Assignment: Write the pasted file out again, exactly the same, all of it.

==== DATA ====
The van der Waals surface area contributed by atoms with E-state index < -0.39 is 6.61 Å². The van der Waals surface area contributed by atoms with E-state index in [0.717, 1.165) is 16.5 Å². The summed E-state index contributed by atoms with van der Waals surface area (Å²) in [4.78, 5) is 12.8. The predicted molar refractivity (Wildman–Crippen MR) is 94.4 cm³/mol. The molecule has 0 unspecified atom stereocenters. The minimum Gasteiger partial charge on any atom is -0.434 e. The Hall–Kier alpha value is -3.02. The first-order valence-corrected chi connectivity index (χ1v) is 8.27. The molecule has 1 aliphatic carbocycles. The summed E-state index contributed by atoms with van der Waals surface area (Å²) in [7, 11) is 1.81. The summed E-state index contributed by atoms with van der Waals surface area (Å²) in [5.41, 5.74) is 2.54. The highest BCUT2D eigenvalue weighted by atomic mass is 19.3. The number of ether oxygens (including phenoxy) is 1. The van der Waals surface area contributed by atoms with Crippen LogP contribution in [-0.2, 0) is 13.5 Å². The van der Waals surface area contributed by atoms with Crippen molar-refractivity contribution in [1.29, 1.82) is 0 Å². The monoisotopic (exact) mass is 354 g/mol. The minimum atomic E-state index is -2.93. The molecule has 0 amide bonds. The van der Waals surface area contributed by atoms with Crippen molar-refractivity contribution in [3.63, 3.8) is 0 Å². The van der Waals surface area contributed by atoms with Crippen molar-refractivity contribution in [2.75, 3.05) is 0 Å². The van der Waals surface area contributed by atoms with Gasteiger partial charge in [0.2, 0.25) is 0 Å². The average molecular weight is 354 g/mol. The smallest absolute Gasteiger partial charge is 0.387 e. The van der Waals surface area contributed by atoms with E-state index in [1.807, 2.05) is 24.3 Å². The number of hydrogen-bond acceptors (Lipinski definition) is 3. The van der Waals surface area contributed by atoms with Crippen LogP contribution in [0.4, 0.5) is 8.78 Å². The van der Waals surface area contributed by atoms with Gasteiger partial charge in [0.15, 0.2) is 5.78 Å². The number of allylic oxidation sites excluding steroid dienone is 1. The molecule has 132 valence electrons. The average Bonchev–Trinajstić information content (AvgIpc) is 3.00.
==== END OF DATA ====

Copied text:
The van der Waals surface area contributed by atoms with E-state index < -0.39 is 6.61 Å². The van der Waals surface area contributed by atoms with E-state index in [0.717, 1.165) is 16.5 Å². The summed E-state index contributed by atoms with van der Waals surface area (Å²) in [4.78, 5) is 12.8. The predicted molar refractivity (Wildman–Crippen MR) is 94.4 cm³/mol. The molecule has 0 unspecified atom stereocenters. The minimum Gasteiger partial charge on any atom is -0.434 e. The Hall–Kier alpha value is -3.02. The first-order valence-corrected chi connectivity index (χ1v) is 8.27. The molecule has 1 aliphatic carbocycles. The summed E-state index contributed by atoms with van der Waals surface area (Å²) in [7, 11) is 1.81. The summed E-state index contributed by atoms with van der Waals surface area (Å²) in [5.41, 5.74) is 2.54. The highest BCUT2D eigenvalue weighted by atomic mass is 19.3. The number of ether oxygens (including phenoxy) is 1. The van der Waals surface area contributed by atoms with Crippen LogP contribution in [-0.2, 0) is 13.5 Å². The van der Waals surface area contributed by atoms with Crippen molar-refractivity contribution in [1.29, 1.82) is 0 Å². The monoisotopic (exact) mass is 354 g/mol. The minimum atomic E-state index is -2.93. The molecule has 0 amide bonds. The van der Waals surface area contributed by atoms with Crippen molar-refractivity contribution in [3.63, 3.8) is 0 Å². The van der Waals surface area contributed by atoms with Crippen molar-refractivity contribution in [2.75, 3.05) is 0 Å². The van der Waals surface area contributed by atoms with Gasteiger partial charge in [0.2, 0.25) is 0 Å². The average molecular weight is 354 g/mol. The smallest absolute Gasteiger partial charge is 0.387 e. The van der Waals surface area contributed by atoms with E-state index in [1.807, 2.05) is 24.3 Å². The number of hydrogen-bond acceptors (Lipinski definition) is 3. The van der Waals surface area contributed by atoms with Crippen LogP contribution in [0.4, 0.5) is 8.78 Å². The van der Waals surface area contributed by atoms with Gasteiger partial charge in [0.15, 0.2) is 5.78 Å². The number of allylic oxidation sites excluding steroid dienone is 1. The molecule has 132 valence electrons. The average Bonchev–Trinajstić information content (AvgIpc) is 3.00.